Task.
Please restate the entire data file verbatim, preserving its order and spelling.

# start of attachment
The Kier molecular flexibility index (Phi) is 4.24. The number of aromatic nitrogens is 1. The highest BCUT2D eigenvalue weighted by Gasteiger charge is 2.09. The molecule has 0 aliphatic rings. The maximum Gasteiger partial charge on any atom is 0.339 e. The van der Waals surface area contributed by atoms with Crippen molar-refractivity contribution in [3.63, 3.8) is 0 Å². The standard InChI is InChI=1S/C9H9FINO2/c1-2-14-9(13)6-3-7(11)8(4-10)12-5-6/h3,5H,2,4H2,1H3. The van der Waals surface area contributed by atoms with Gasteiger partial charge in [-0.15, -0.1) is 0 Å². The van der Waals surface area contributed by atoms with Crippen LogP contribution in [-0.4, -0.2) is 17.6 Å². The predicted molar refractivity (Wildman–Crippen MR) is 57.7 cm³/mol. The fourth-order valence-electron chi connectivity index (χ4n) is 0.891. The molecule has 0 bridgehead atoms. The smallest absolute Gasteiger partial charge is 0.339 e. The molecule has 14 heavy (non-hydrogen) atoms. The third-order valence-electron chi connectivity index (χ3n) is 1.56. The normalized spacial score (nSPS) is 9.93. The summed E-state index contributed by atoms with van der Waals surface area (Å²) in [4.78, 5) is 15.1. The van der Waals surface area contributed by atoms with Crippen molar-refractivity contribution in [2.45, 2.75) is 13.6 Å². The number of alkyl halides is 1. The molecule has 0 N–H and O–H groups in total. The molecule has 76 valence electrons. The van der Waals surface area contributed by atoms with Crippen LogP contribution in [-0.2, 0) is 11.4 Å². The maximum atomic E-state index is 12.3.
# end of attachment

The Kier molecular flexibility index (Phi) is 4.24. The number of aromatic nitrogens is 1. The highest BCUT2D eigenvalue weighted by Gasteiger charge is 2.09. The molecule has 0 aliphatic rings. The maximum Gasteiger partial charge on any atom is 0.339 e. The van der Waals surface area contributed by atoms with Crippen molar-refractivity contribution in [3.63, 3.8) is 0 Å². The standard InChI is InChI=1S/C9H9FINO2/c1-2-14-9(13)6-3-7(11)8(4-10)12-5-6/h3,5H,2,4H2,1H3. The van der Waals surface area contributed by atoms with Gasteiger partial charge in [-0.15, -0.1) is 0 Å². The van der Waals surface area contributed by atoms with Crippen LogP contribution in [-0.4, -0.2) is 17.6 Å². The predicted molar refractivity (Wildman–Crippen MR) is 57.7 cm³/mol. The fourth-order valence-electron chi connectivity index (χ4n) is 0.891. The molecule has 0 bridgehead atoms. The smallest absolute Gasteiger partial charge is 0.339 e. The molecule has 14 heavy (non-hydrogen) atoms. The third-order valence-electron chi connectivity index (χ3n) is 1.56. The normalized spacial score (nSPS) is 9.93. The summed E-state index contributed by atoms with van der Waals surface area (Å²) in [4.78, 5) is 15.1. The van der Waals surface area contributed by atoms with Crippen molar-refractivity contribution in [2.45, 2.75) is 13.6 Å². The number of alkyl halides is 1. The molecule has 0 N–H and O–H groups in total. The molecule has 76 valence electrons. The van der Waals surface area contributed by atoms with Crippen LogP contribution in [-0.2, 0) is 11.4 Å². The maximum atomic E-state index is 12.3.